In the second year of the program, things took a dramatic turn for the better. Perhaps taking pity on me, the faculty found a way to remove me from the Writing Program, where I would have otherwise taught for a second year, and to place me instead as the TA for a poetry survey course taught by faculty in the MFA program. Things started to click. Here, I actually got to observe a faculty member teach. I learned a few things about the hows of teaching in addition to the whats. I helped lead discussion, I bantered with the professor in front of the class, I fielded student questions, I graded their poem analysis papers, and I met with them in office hours. Suddenly I was involved in the teaching of something I loved. Poetry. That’s why I was here anyway, right? When a student liked a particular poem, I could point them to more work by that poet or to other poets they might respond to. I could intelligently address their ideas. I had something to offer. Even better, as a TA instead of the primary instructor, I had breathing room outside of class. No endless hours obsessively planning for the next gig. My writing got better. (I actually had time to write.) I had time for friends. I could actually like this teaching thing.

By my third year, I was back in the classroom as the primary course instructor, but mercifully still within the English department, teaching a literature course connected with the contemporary author reading series on campus. We read six or seven books of fiction, poetry, and creative nonfiction each semester. One week, we’d meet to discuss the book. The next, I’d take the class to a reading and Q&A session with the author. I loved it. I brought ideas from my own work as an MFA student into the classroom. I experimented. Because I was comfortable with the material, I stopped over-preparing. I saw students who had never picked up a book for pleasure become eager to discuss the texts and read more. By my third year in the MFA program, there was almost no relationship between my teacher-self in the freshman comp. classroom and my teacher-self leading successful discussions about literature, enjoying my students, finding a balance, enjoying the work.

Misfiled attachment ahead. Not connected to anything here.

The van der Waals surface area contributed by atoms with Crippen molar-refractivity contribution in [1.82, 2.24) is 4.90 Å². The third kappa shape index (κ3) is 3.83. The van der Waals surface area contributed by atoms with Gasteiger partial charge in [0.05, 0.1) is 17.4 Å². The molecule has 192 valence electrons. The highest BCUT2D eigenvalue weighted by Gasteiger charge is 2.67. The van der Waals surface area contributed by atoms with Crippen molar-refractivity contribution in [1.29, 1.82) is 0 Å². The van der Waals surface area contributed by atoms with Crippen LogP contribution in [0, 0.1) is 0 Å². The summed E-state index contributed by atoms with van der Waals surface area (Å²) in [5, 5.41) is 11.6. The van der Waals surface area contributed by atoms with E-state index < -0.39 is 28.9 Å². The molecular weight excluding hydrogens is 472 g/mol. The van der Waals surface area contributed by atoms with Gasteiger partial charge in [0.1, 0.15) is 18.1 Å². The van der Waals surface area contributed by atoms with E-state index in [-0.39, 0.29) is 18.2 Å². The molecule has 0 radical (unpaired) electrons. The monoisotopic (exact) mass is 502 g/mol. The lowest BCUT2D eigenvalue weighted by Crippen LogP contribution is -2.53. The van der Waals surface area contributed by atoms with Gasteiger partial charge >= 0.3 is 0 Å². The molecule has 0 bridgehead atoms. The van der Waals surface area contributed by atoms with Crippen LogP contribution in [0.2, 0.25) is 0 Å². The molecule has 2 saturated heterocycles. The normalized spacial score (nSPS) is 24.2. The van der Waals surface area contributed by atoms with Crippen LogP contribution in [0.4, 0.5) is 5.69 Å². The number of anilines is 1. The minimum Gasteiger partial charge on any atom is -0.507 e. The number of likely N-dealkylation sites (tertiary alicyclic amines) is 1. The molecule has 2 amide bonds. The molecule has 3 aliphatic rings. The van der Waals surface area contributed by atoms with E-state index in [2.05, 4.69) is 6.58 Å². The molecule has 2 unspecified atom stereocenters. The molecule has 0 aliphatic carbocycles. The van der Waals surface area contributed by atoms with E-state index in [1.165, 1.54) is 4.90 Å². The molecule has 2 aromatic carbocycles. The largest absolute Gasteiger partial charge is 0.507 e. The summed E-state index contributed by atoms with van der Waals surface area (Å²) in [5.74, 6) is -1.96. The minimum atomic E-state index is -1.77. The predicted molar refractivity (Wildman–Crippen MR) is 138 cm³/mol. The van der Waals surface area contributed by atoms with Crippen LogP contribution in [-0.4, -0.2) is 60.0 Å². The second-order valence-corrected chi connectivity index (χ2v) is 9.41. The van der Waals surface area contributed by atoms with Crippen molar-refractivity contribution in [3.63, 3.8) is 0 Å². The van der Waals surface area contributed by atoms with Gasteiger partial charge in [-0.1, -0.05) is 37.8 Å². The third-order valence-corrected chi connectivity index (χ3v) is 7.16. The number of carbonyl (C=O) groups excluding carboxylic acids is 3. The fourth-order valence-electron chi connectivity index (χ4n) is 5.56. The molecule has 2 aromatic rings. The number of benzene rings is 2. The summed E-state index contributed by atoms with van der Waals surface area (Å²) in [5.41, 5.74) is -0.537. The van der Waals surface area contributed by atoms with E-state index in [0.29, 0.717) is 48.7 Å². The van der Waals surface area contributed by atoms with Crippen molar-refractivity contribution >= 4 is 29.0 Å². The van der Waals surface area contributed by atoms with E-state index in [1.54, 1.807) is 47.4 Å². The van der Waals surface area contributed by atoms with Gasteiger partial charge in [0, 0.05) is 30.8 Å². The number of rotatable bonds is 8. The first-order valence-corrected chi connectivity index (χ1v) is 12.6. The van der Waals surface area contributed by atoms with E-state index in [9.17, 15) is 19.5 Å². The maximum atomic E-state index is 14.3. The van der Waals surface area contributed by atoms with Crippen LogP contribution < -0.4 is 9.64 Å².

Your experience teaching as an MFA student is bound to be different from my own. Some programs will only allow you to teach comp., but maybe you took academic writing classes in college. Maybe you’ll know what you’re doing. Other programs actually allow you to teach workshops, and I bet you’ll love it if you get the chance. I wish that I had gotten to do that. Maybe you’ll have a mix of fellowship semesters and teaching semesters, and if you do, the one thing that I heard over and over from my classmates in that situation was that they squandered their fellowship time, and had they known how time-intensive teaching would be, they would have spent more time writing and less time hanging out in their first year. Do with that advice what you will. The best guidance I can give you is to spend time before you start teaching and early into your first teaching semester setting some expectations and priorities for yourself. If you’re teaching out of your field, do you see any avenues for tying your writing and coursework into your teaching? If not, what can you bring to your teaching that will both help develop your confidence and offer something unique to your students? Try to spend as little time preparing lesson plans as you possibly can without making a fool out of yourself the next day. I wish I’d been able to do that sooner. Rely on your fellow TAs whenever you can. Make time to write. My husband, also a graduate student, always says, “Whatever you do, don’t take teaching too seriously.” In retrospect, that seems like the way to be, but that’s advice I was only able to follow once I was actually teaching something I knew. Know that your experience will not be my experience, but set your priorities so that you get something out of your time teaching. Once you feel confident that you have something of value to offer your students, you might actually enjoy yourself.

Kit Frick received her MFA from Syracuse University. Her poems have recently or will soon appear in places like PANK, Conduit, DIAGRAM, cream city review, and H_NGM_N. A 2012 “Discovery” / Boston Review semi-finalist and Best New Poets 2012 nominee, Kit is an Associate Editor for Black Lawrence Press, where she edits the small press newsletter Sapling. You can find Kit online at www.kitfrick.com.